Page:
“Dr. Ira Byock was one of the earliest voices calling for crucial change in the way we treat the dying. On the 20th anniversary of Dying Well, we find ourselves. 5 Apr Author and palliative care physician Ira Byock thinks so. audio player above for a longer discussion on the art of dying well, and living fully. A palliative care physician, Ira Byock regularly lectures doctors and nurses about enlightened end-of-life care. He teaches patients and caregivers about the.
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Is there such a thing as ‘dying well’?
I chose this book because I am now in palliative care for metastatic breast cancer; I’m not at that point yet where I need hospice care, but learning as much dyinb I can about the death and dying process helps me to fear it less. Through the stories of the patients, families and those that are dying that can learn to deal with doctors, how to talk to friends The author of this book, Dr.
Ira Byock, has dedicated his life as a hospice director to make sure that no one should have dyinf die in pain, or die alone. Through the true stories of patients, he shows us that a lot of important emotional work can be accomplished in the final months, weeks, and even days of life. It is interesting to juxtapose this book with the recently released “Twelve Breaths a Minute. The country has been primed by more attention dyiny paid to welll we die, and at the same time to the ills of our healthcare system.
It was very moving. If this whole art thing doesn’t work out, I’ve been toying with the idea of going back to school to be involved in hospice in some sort of way.
Ultimately, this book was incredibly healing for me as a person going through these types of experiences. Indiyng many Americans were dying in hospitals, often in pain, often alone. I started this reading because my own mother is terminal and this really helped btock to understand not only what she might face, but some of the ways I could work to help her through it.
Lists with This Book. In Byock’s book, he is the principal narrator, recounting the stories of a number of patients in hi It is interesting to juxtapose this book with irra recently released “Twelve Breaths a Minute. We will all die, and I wanted to learn more on the process and how our last days on Earth will look like, especially when faced with illness.
From Ira Byock, prominent palliative care physician and expert in end of life decisions, a lesson in Dying Well. During that time of caring for him I did a lot of reading. This is an important book for any individual to read who has a loved one that has been diagnosed with a terminal illness. How that is accomplished is unique to each person, but there are common principles that should help anyone who is trying to assist their loved one wlel from this life to the next.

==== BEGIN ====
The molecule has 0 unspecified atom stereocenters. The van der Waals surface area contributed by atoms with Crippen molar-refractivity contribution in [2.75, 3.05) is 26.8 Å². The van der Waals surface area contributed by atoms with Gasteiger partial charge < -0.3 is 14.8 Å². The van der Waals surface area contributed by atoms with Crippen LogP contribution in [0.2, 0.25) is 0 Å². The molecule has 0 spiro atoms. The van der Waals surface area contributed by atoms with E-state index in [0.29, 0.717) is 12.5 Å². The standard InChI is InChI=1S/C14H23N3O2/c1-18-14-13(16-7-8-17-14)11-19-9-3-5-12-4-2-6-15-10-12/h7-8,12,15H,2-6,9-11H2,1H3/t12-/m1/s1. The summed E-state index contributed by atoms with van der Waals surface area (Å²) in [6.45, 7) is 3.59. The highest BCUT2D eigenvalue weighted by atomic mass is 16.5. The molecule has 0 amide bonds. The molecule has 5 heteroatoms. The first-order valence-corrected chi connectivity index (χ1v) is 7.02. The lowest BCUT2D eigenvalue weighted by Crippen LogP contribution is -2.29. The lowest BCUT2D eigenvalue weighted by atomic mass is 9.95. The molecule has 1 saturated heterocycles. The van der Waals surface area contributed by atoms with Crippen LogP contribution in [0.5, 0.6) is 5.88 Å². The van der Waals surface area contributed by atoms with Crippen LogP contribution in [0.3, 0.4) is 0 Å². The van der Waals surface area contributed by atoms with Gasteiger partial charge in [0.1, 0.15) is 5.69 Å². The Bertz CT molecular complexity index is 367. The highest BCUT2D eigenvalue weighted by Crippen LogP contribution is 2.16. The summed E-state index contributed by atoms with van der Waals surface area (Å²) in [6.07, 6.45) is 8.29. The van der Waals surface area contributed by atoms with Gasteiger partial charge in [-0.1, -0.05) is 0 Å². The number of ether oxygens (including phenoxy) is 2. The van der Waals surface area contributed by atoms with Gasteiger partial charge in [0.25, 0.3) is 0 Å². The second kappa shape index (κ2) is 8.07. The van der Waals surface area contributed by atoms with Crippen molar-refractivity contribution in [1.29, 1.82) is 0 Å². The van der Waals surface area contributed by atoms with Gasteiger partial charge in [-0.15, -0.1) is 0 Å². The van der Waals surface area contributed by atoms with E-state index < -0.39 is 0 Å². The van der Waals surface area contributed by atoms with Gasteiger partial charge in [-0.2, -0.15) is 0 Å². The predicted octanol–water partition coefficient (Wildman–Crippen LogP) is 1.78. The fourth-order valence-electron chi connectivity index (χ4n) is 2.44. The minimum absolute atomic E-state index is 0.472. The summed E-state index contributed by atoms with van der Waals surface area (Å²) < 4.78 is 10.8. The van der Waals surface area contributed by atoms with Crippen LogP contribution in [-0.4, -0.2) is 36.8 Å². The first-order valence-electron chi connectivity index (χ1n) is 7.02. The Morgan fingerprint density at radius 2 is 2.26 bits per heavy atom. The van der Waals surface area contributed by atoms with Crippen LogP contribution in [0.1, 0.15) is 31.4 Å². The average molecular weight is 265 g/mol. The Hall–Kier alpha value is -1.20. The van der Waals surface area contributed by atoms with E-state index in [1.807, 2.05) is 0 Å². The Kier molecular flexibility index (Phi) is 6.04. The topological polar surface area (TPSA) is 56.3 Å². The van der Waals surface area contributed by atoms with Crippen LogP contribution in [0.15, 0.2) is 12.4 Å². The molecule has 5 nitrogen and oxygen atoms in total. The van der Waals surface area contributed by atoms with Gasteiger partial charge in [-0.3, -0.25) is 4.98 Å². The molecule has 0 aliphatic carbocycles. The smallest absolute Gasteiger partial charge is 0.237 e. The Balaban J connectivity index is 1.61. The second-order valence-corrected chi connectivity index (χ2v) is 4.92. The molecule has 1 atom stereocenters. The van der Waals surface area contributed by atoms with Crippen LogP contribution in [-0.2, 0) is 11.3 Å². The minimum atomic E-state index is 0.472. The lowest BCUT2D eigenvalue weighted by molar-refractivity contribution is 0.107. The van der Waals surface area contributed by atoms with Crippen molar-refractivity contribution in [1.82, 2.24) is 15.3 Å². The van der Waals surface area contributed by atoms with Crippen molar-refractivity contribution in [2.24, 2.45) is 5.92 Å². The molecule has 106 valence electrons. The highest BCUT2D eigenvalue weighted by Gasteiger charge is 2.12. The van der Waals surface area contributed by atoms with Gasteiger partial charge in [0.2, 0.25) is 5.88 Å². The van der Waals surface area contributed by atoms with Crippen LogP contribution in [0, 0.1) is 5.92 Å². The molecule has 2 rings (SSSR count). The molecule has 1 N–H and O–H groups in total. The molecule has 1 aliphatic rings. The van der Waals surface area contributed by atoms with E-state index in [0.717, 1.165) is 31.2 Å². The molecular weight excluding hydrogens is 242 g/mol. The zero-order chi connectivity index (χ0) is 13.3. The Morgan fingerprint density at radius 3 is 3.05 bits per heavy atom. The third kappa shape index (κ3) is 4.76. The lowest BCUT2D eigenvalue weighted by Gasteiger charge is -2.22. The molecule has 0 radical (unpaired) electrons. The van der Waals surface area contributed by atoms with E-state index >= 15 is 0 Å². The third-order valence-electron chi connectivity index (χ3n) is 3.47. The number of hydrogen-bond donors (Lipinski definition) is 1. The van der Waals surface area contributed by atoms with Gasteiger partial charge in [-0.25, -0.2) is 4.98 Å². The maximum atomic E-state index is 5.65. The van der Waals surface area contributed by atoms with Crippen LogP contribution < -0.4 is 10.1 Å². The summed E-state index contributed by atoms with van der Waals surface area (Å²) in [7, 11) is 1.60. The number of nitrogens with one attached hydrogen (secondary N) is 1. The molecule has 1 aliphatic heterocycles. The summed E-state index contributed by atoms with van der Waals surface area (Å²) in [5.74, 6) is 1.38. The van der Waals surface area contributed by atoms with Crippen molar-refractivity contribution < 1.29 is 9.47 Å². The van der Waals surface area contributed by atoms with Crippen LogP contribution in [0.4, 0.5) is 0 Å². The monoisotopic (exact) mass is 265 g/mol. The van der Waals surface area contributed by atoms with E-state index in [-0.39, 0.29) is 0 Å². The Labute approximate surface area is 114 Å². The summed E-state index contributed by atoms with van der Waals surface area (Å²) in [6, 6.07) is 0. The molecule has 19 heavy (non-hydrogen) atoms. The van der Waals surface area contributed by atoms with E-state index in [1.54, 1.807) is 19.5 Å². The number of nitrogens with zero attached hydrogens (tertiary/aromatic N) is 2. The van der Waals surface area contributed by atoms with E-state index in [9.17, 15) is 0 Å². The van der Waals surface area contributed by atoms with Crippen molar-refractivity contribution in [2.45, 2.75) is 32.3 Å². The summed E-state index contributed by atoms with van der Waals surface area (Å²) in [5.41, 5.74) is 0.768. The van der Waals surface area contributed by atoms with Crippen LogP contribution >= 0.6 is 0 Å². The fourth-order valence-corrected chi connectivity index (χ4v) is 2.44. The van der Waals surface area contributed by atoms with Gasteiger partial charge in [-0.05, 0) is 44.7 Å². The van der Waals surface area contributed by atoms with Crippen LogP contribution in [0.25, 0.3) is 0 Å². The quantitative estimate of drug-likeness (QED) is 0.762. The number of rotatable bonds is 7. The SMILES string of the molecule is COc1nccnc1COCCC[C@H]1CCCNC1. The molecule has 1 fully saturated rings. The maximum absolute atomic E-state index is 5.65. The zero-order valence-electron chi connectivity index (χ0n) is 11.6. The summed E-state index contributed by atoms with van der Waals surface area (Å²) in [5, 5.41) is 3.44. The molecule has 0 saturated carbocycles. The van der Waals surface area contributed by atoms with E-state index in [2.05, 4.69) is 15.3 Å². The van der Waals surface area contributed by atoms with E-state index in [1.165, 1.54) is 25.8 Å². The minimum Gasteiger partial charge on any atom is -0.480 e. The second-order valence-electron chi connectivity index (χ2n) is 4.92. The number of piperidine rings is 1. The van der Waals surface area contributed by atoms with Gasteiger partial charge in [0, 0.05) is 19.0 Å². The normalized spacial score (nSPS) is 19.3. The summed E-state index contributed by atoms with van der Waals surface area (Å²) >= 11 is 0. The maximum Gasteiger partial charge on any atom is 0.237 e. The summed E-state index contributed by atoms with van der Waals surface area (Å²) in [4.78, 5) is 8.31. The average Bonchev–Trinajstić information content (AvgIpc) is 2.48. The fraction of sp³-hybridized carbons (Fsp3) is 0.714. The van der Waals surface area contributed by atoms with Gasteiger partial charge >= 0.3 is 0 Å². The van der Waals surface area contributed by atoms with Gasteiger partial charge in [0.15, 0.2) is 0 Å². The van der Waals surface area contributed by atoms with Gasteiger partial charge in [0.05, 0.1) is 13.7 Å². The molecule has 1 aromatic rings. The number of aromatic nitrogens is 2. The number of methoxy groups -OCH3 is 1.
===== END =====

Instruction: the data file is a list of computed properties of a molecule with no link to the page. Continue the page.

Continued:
It would’ve been nice to not have been thrust into it like I had been and had been presented with more information. In this book, he shares the true stories of dying patients, and how important emotional work can be accomplished in the final months, weeks, and even days of life.
It is clear that he isn’t a fan of this approach. ding
Dying Well by Ira Byock |
We have a choice as to how to deal with this. I have learned something from every family that I read about in this book. May 12, Nick Arkesteyn rated it it was amazing. The doctors do not intervene either to postpone or to hasten death, but simply let nature take its course. There’s an app that pings you several times a day with reminders of your own mortality.
I don’t know how often I can say this for other books, but this book truly came into my life at just the right time. They have given me a sense of peace about my brother in law’s impending death from kidney well. Want to Read saving…. Here in our society, especially if you are poor, or of color, have mental illness, you are at-risk.
Dying Well by Ira Byock
Mar 29, Joann rated it really liked it Recommended to Joann by: He shows the importance of family and social support. Let me tell you they are helping us so much. Death is something that happens to other people somewhere else that appears as if it can be avoided. NPR interview with author.
He describes 12 case histories at length, including that of his father, a rural general practitioner. Oct 13, Rachel rated it it was amazing. The important point is to live one’s life in such a wa Recommended by Tom Mahan and Susan Peterson, this is a wonderful book!
We need them to demand such care by learning about palliative care and how it is associated with a better quality of life, and a true value based care program. As it stands, America hates the idea of death and the medical community is very focused on trying to fix illnesses that just can’t be fixed, when palliative care–incr Read this book for my intro to hospice class. He is prominent spokesperson for the hospice movement. This one was hands down the best! How that is accomplished is djing to each person, but there are common principles that should help anyone who is trying to assist their loved one travel from this life to the nex My sister has a terminal illness and I needed some help to understand what she’s going through and how I can help her.